This is not some crude commentary or mere internet hyperbole. No, George Lucas himself reflected on the Holiday Special and admitted, “If I had the time and a sledgehammer, I would track down every copy of that show and smash it.” From painful bonding scenes between Han and Chewie, to bizarre animated segments straight out of The Magic School Bus (that showed Boba Fett for the first time!), the Holiday Special is an absolute travesty that must be seen to be believed.
Though the intergalactic care bears have received a lot of hate over the years, Ewoks have actually been the subject of not one, but two feature films. Their first televised movie, Caravan of Courage, takes place after the Battle of Yavin and sometime before the events in Return of the Jedi. In following the Towani family after their crash landing on the forest moon of Endor, the parents are separated from their children, Mace and Cindel, after being captured by the vicious (and admittedly creepy) Gorax. Caravan of Courage essentially delivers 96 minutes of an Ewok-led rescue mission.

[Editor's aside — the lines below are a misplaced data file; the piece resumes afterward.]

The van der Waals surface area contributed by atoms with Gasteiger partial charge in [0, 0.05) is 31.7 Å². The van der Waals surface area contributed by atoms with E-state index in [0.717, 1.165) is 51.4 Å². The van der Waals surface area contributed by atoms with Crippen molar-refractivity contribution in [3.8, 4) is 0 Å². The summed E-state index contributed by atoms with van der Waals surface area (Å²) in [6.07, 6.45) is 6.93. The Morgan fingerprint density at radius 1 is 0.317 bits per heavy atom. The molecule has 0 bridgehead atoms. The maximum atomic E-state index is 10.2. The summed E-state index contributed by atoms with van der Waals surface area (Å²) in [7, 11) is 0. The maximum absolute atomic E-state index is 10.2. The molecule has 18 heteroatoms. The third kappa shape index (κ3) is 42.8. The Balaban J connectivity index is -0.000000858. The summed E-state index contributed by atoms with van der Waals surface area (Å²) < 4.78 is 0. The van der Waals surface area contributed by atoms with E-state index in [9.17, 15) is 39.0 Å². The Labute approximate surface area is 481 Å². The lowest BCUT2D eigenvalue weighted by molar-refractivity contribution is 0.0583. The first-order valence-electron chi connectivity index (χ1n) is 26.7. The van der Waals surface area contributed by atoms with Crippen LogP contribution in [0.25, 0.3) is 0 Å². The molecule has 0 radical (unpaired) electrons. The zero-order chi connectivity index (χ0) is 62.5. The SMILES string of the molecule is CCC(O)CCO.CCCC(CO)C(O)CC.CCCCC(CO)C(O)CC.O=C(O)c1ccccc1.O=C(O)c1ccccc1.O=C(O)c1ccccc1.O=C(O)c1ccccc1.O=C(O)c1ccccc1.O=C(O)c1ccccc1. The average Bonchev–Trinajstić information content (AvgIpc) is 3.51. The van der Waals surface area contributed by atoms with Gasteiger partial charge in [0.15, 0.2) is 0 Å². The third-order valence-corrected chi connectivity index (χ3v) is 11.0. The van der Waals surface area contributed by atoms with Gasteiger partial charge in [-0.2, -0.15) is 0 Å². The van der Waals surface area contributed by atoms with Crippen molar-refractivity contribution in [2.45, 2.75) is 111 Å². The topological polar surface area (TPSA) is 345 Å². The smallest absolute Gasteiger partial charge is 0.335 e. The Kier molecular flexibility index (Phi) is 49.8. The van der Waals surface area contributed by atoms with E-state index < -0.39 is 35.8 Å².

The Burl Ives-led narration (presumably in lieu of the opening crawl) may be a bit off-putting, but with a story by George Lucas and art direction from the preeminent Joe Johnston, Caravan of Courage could have been a lot worse. Unlike the Star Wars Holiday Special, this cute kids flick does not deserve to be consumed in a great celluloid conflagration.